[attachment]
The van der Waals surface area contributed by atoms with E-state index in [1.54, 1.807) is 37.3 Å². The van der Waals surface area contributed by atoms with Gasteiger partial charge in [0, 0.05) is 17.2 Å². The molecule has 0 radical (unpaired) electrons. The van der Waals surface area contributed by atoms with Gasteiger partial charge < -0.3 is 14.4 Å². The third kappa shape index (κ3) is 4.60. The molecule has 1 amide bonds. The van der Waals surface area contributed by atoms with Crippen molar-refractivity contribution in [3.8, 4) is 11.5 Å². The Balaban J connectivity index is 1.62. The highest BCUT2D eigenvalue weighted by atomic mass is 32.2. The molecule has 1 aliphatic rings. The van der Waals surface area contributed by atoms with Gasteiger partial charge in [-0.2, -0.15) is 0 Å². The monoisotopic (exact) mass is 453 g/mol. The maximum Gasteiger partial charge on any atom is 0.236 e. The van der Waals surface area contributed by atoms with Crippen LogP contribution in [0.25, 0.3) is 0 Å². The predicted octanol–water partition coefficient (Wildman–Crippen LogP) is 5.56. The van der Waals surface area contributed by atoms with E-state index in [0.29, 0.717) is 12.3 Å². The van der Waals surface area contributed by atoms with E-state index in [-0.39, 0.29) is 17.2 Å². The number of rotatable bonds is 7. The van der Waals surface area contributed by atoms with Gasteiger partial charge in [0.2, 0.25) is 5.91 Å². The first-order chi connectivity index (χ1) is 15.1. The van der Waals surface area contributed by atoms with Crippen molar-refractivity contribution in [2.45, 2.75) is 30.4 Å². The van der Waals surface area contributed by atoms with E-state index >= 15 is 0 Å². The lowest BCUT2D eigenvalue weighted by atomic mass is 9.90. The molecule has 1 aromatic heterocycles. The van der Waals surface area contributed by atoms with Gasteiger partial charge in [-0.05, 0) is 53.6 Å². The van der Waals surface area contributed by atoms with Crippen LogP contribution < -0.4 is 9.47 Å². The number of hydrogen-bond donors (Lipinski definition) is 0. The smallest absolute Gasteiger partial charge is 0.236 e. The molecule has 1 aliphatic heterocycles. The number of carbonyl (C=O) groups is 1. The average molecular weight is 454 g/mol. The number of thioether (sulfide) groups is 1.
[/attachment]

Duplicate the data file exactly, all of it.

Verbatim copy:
The van der Waals surface area contributed by atoms with E-state index in [1.54, 1.807) is 37.3 Å². The van der Waals surface area contributed by atoms with Gasteiger partial charge in [0, 0.05) is 17.2 Å². The molecule has 0 radical (unpaired) electrons. The van der Waals surface area contributed by atoms with Gasteiger partial charge < -0.3 is 14.4 Å². The third kappa shape index (κ3) is 4.60. The molecule has 1 amide bonds. The van der Waals surface area contributed by atoms with Crippen molar-refractivity contribution in [3.8, 4) is 11.5 Å². The Balaban J connectivity index is 1.62. The highest BCUT2D eigenvalue weighted by atomic mass is 32.2. The molecule has 1 aliphatic rings. The van der Waals surface area contributed by atoms with Gasteiger partial charge in [-0.2, -0.15) is 0 Å². The monoisotopic (exact) mass is 453 g/mol. The maximum Gasteiger partial charge on any atom is 0.236 e. The van der Waals surface area contributed by atoms with Crippen LogP contribution in [0.25, 0.3) is 0 Å². The predicted octanol–water partition coefficient (Wildman–Crippen LogP) is 5.56. The van der Waals surface area contributed by atoms with E-state index in [0.29, 0.717) is 12.3 Å². The van der Waals surface area contributed by atoms with E-state index in [-0.39, 0.29) is 17.2 Å². The number of rotatable bonds is 7. The van der Waals surface area contributed by atoms with Gasteiger partial charge in [0.2, 0.25) is 5.91 Å². The first-order chi connectivity index (χ1) is 15.1. The van der Waals surface area contributed by atoms with Crippen molar-refractivity contribution in [2.45, 2.75) is 30.4 Å². The van der Waals surface area contributed by atoms with E-state index >= 15 is 0 Å². The lowest BCUT2D eigenvalue weighted by atomic mass is 9.90. The molecule has 1 aromatic heterocycles. The van der Waals surface area contributed by atoms with Gasteiger partial charge in [-0.05, 0) is 53.6 Å². The van der Waals surface area contributed by atoms with Crippen LogP contribution < -0.4 is 9.47 Å². The number of hydrogen-bond donors (Lipinski definition) is 0. The smallest absolute Gasteiger partial charge is 0.236 e. The molecule has 1 aliphatic heterocycles. The number of carbonyl (C=O) groups is 1. The average molecular weight is 454 g/mol. The number of thioether (sulfide) groups is 1.